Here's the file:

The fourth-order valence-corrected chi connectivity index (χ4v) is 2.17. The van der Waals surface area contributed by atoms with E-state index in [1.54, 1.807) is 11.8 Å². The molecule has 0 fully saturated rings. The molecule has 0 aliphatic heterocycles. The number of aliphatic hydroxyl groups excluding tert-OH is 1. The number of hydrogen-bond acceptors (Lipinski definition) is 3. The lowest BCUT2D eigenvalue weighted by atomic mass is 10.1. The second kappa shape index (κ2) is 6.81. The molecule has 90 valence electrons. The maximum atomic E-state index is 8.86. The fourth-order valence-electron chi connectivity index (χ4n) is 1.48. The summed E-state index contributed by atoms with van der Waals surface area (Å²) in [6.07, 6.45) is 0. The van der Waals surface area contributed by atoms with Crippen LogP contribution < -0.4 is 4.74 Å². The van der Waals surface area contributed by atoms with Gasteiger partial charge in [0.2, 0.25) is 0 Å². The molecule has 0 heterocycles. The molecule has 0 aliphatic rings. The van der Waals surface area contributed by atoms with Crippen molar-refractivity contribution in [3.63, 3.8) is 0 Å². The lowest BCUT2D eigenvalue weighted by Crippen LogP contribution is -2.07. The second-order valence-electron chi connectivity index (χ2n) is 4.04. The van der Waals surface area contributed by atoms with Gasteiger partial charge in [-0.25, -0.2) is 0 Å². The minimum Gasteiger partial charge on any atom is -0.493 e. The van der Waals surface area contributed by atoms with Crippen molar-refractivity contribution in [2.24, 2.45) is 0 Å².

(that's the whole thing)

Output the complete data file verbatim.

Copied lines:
The fourth-order valence-corrected chi connectivity index (χ4v) is 2.17. The van der Waals surface area contributed by atoms with E-state index in [1.54, 1.807) is 11.8 Å². The molecule has 0 fully saturated rings. The molecule has 0 aliphatic heterocycles. The number of aliphatic hydroxyl groups excluding tert-OH is 1. The number of hydrogen-bond acceptors (Lipinski definition) is 3. The lowest BCUT2D eigenvalue weighted by atomic mass is 10.1. The second kappa shape index (κ2) is 6.81. The molecule has 90 valence electrons. The maximum atomic E-state index is 8.86. The fourth-order valence-electron chi connectivity index (χ4n) is 1.48. The summed E-state index contributed by atoms with van der Waals surface area (Å²) in [6.07, 6.45) is 0. The van der Waals surface area contributed by atoms with Crippen LogP contribution < -0.4 is 4.74 Å². The van der Waals surface area contributed by atoms with Gasteiger partial charge in [0.2, 0.25) is 0 Å². The molecule has 0 heterocycles. The molecule has 0 aliphatic rings. The van der Waals surface area contributed by atoms with Crippen molar-refractivity contribution in [3.63, 3.8) is 0 Å². The lowest BCUT2D eigenvalue weighted by Crippen LogP contribution is -2.07. The second-order valence-electron chi connectivity index (χ2n) is 4.04. The van der Waals surface area contributed by atoms with Gasteiger partial charge in [-0.25, -0.2) is 0 Å². The minimum Gasteiger partial charge on any atom is -0.493 e. The van der Waals surface area contributed by atoms with Crippen molar-refractivity contribution in [2.24, 2.45) is 0 Å².